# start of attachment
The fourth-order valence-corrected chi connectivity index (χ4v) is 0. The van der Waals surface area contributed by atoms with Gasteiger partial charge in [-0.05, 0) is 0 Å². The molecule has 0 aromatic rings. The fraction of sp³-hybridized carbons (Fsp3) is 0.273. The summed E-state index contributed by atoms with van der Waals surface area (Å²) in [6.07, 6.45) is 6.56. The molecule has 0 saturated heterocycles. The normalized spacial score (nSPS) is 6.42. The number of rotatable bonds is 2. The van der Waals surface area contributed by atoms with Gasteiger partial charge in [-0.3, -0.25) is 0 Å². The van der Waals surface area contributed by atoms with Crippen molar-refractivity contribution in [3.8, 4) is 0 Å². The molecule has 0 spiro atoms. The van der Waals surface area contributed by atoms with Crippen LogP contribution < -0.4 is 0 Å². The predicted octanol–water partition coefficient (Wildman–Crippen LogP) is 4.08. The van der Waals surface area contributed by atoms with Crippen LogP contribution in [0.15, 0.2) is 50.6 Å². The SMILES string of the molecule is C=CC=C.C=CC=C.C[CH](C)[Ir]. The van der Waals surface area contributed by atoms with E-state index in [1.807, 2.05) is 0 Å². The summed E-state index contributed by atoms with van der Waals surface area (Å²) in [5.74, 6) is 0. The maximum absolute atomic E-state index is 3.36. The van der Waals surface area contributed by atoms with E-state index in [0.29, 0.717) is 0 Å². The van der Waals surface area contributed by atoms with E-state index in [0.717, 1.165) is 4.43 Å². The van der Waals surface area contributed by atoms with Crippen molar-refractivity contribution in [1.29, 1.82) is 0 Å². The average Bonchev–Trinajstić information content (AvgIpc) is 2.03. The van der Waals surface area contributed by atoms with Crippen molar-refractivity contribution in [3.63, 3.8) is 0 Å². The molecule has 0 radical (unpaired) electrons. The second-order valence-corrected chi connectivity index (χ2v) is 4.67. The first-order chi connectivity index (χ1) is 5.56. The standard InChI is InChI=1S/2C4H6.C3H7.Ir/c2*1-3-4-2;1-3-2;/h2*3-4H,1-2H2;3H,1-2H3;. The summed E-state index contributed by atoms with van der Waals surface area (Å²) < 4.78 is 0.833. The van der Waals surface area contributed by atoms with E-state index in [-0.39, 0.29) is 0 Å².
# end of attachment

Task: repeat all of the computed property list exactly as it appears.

The fourth-order valence-corrected chi connectivity index (χ4v) is 0. The van der Waals surface area contributed by atoms with Gasteiger partial charge in [-0.05, 0) is 0 Å². The molecule has 0 aromatic rings. The fraction of sp³-hybridized carbons (Fsp3) is 0.273. The summed E-state index contributed by atoms with van der Waals surface area (Å²) in [6.07, 6.45) is 6.56. The molecule has 0 saturated heterocycles. The normalized spacial score (nSPS) is 6.42. The number of rotatable bonds is 2. The van der Waals surface area contributed by atoms with Gasteiger partial charge in [-0.3, -0.25) is 0 Å². The van der Waals surface area contributed by atoms with Crippen molar-refractivity contribution in [3.8, 4) is 0 Å². The molecule has 0 spiro atoms. The van der Waals surface area contributed by atoms with Crippen LogP contribution < -0.4 is 0 Å². The predicted octanol–water partition coefficient (Wildman–Crippen LogP) is 4.08. The van der Waals surface area contributed by atoms with Crippen LogP contribution in [0.15, 0.2) is 50.6 Å². The SMILES string of the molecule is C=CC=C.C=CC=C.C[CH](C)[Ir]. The van der Waals surface area contributed by atoms with E-state index in [1.807, 2.05) is 0 Å². The summed E-state index contributed by atoms with van der Waals surface area (Å²) in [5.74, 6) is 0. The maximum absolute atomic E-state index is 3.36. The van der Waals surface area contributed by atoms with E-state index in [0.29, 0.717) is 0 Å². The van der Waals surface area contributed by atoms with E-state index in [0.717, 1.165) is 4.43 Å². The van der Waals surface area contributed by atoms with Crippen molar-refractivity contribution in [1.29, 1.82) is 0 Å². The average Bonchev–Trinajstić information content (AvgIpc) is 2.03. The van der Waals surface area contributed by atoms with Crippen molar-refractivity contribution in [3.63, 3.8) is 0 Å². The molecule has 0 radical (unpaired) electrons. The second-order valence-corrected chi connectivity index (χ2v) is 4.67. The first-order chi connectivity index (χ1) is 5.56. The standard InChI is InChI=1S/2C4H6.C3H7.Ir/c2*1-3-4-2;1-3-2;/h2*3-4H,1-2H2;3H,1-2H3;. The summed E-state index contributed by atoms with van der Waals surface area (Å²) < 4.78 is 0.833. The van der Waals surface area contributed by atoms with E-state index in [-0.39, 0.29) is 0 Å².